Falsified medicines are dangerous. Although often produced in filthy, unsafe conditions, they can look exactly like the real thing. But, importantly, they are NOT the real thing. Here are some common questions and answers.
Some people argue that, far from being dangerous, falsified medicines enable people to access medicine that they would not otherwise be able to, for example because of cost or availability. Those who make this argument assume two things. First, they assume that the fake is an exact copy of the real thing, that it has been produced in a hygienic manufacturing facility and has the correct ingredients. Second, they assume that it will not have any harmful ingredients.
Fake medicines are not a cheap alternative to the real thing. They are, instead, a dangerous, global healthcare crime. There is a very good chance that a fake will have been produced in filthy conditions. It may contain too little, none or too much of the active ingredient, and may also contain other substances which could be harmful or, indeed, fatal. Heavy metals, boric acid, lead-based paint, floor polish – all these and more have been found in fake medicines.
People assume that a fake medicine will be easy to identify. They think that if the fake is produced in conditions like those pictured above, it will obviously look like a cheap imitation. Many people think that the counterfeiter aims only to make a quick buck from a gullible buyer, who won’t spot that the medicine is fake until it is too late and the counterfeiter has moved on to his next victim. Would these same people believe that they would be able to tell a fake medicine from a genuine one? Why not take the test and see if you can tell which tablet is the genuine one and then, if you are really confident you’ve got it right, think how confident you’d be if your life depended on it.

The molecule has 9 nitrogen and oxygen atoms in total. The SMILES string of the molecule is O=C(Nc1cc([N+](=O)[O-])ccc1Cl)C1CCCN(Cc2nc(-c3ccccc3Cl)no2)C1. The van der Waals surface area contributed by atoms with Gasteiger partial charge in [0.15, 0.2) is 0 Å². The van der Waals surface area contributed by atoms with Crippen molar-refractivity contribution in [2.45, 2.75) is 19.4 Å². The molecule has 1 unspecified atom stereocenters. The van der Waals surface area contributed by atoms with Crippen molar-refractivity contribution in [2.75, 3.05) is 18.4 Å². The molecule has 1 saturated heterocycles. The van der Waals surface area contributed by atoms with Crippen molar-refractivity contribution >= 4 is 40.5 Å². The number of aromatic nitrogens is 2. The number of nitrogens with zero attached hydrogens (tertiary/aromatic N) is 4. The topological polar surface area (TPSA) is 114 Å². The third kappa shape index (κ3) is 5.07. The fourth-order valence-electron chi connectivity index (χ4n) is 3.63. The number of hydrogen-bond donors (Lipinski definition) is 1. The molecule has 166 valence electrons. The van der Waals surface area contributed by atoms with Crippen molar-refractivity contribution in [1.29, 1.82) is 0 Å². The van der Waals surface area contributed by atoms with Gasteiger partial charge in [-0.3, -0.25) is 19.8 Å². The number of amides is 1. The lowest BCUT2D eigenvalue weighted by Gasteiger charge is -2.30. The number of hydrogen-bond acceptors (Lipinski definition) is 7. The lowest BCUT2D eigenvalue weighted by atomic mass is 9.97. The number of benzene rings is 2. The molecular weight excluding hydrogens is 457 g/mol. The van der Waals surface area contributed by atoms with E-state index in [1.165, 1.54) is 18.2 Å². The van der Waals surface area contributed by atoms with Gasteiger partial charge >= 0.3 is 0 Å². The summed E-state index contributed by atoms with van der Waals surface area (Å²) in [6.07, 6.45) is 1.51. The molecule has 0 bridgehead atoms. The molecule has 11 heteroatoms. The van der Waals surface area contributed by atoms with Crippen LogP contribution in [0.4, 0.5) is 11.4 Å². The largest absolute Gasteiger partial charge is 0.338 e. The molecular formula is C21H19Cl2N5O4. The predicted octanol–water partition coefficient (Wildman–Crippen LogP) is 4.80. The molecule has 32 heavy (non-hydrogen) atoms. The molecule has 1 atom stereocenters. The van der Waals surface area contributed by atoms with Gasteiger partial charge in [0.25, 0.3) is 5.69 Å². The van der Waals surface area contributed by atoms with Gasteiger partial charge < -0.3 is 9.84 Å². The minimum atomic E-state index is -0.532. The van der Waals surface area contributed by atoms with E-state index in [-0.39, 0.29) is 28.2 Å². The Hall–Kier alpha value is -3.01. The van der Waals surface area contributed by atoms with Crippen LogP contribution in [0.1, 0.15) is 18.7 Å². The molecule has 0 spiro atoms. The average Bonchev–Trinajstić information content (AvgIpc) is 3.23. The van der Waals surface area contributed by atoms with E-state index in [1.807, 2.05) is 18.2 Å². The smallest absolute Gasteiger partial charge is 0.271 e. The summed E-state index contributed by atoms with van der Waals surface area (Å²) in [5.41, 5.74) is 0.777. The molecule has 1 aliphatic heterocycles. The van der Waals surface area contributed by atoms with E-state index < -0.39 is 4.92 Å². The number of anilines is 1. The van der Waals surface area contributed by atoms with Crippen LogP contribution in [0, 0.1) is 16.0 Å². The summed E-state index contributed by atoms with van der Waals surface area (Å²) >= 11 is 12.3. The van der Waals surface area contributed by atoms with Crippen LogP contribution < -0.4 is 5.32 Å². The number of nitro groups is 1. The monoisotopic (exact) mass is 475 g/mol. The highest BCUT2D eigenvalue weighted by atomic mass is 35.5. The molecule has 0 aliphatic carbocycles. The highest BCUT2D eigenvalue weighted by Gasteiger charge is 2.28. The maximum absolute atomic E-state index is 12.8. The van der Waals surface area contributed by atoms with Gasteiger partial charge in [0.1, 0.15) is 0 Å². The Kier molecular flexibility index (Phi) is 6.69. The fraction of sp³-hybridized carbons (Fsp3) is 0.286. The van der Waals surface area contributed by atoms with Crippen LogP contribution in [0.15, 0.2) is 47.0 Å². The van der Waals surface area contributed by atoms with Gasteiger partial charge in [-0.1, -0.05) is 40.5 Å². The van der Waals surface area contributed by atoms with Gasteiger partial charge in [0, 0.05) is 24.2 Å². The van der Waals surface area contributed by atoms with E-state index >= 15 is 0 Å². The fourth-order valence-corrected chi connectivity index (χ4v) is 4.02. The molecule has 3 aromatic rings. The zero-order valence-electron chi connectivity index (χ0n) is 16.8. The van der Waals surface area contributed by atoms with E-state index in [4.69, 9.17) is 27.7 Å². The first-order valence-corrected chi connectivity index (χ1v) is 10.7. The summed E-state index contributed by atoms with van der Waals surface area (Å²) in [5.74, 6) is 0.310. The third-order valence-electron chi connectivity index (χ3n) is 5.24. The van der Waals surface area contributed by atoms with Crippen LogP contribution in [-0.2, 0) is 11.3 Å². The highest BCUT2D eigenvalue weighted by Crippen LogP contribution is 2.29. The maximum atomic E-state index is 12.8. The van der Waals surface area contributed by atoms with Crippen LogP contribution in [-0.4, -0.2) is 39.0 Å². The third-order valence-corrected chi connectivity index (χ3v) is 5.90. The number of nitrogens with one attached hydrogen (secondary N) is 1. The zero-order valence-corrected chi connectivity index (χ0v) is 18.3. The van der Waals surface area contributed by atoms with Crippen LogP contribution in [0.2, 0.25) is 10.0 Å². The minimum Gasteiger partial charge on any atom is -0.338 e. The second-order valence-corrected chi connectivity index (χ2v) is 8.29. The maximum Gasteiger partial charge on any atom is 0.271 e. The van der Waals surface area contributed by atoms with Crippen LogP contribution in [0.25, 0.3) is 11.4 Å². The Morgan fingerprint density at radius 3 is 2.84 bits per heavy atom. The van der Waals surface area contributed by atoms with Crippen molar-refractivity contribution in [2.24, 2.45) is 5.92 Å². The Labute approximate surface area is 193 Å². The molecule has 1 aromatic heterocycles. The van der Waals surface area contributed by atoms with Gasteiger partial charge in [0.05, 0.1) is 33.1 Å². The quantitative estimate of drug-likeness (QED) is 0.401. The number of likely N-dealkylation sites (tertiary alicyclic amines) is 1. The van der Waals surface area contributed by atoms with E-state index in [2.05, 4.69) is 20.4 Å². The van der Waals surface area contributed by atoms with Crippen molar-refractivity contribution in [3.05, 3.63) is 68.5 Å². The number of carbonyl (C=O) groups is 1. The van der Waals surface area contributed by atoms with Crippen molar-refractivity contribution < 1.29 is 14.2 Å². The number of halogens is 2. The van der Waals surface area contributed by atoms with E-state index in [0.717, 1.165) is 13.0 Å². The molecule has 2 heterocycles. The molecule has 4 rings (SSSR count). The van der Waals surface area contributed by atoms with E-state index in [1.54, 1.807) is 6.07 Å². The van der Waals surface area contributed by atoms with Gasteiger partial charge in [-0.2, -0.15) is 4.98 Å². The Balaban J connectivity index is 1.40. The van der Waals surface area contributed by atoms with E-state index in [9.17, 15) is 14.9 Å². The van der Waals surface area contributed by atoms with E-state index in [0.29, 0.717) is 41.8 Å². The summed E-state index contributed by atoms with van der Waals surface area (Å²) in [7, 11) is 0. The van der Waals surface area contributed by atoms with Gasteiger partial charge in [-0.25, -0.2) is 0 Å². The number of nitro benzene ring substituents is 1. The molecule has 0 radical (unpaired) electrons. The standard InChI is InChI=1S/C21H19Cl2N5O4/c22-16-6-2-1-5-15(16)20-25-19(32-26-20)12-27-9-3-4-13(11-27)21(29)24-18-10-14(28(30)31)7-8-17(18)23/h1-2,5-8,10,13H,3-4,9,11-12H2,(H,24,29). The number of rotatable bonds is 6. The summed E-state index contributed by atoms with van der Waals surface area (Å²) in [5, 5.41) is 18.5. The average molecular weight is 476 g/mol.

The reality is that you would not be able to tell the difference. The counterfeiter is not here today and gone tomorrow. He isn’t trading on a street corner in a vacation resort. He is part of a highly sophisticated web of organised criminal networks, and these networks make an estimated 75 – 200 billion USD per annum globally. The counterfeiter’s biggest pay-off comes when his product looks so much like the real thing, that it is indistinguishable. When that is achieved, he can infiltrate legitimate supply chains as well as distributing widely via the internet to unsuspecting patients. And the one which is fake? Well, does it really matter? Buy a fake medicine and you are not getting a cheap imitation. you are endangering your life, without even knowing it.